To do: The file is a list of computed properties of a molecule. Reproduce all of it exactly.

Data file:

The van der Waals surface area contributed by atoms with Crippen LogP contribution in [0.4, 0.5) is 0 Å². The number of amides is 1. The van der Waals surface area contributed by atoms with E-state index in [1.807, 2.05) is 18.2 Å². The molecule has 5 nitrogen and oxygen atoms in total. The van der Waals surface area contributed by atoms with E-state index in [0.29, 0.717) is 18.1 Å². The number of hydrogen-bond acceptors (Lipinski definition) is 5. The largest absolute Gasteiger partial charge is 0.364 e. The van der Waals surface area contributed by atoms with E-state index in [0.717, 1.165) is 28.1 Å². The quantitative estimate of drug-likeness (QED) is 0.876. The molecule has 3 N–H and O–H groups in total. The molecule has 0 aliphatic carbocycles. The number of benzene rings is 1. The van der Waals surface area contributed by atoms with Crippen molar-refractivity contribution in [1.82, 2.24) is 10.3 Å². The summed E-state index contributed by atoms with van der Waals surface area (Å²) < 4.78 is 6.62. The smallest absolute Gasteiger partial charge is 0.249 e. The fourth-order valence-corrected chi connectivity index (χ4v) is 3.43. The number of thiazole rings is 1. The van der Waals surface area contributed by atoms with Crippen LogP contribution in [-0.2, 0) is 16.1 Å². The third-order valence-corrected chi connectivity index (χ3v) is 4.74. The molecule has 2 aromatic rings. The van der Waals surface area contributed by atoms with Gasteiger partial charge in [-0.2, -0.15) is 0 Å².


The van der Waals surface area contributed by atoms with Crippen LogP contribution in [0.4, 0.5) is 0 Å². The number of amides is 1. The van der Waals surface area contributed by atoms with E-state index in [1.807, 2.05) is 18.2 Å². The molecule has 5 nitrogen and oxygen atoms in total. The van der Waals surface area contributed by atoms with E-state index in [0.29, 0.717) is 18.1 Å². The number of hydrogen-bond acceptors (Lipinski definition) is 5. The largest absolute Gasteiger partial charge is 0.364 e. The van der Waals surface area contributed by atoms with E-state index in [0.717, 1.165) is 28.1 Å². The quantitative estimate of drug-likeness (QED) is 0.876. The molecule has 3 N–H and O–H groups in total. The molecule has 0 aliphatic carbocycles. The number of benzene rings is 1. The van der Waals surface area contributed by atoms with Crippen molar-refractivity contribution in [1.82, 2.24) is 10.3 Å². The summed E-state index contributed by atoms with van der Waals surface area (Å²) < 4.78 is 6.62. The smallest absolute Gasteiger partial charge is 0.249 e. The fourth-order valence-corrected chi connectivity index (χ4v) is 3.43. The number of thiazole rings is 1. The van der Waals surface area contributed by atoms with Crippen LogP contribution in [-0.2, 0) is 16.1 Å². The third-order valence-corrected chi connectivity index (χ3v) is 4.74. The molecule has 2 aromatic rings. The van der Waals surface area contributed by atoms with Gasteiger partial charge in [-0.2, -0.15) is 0 Å².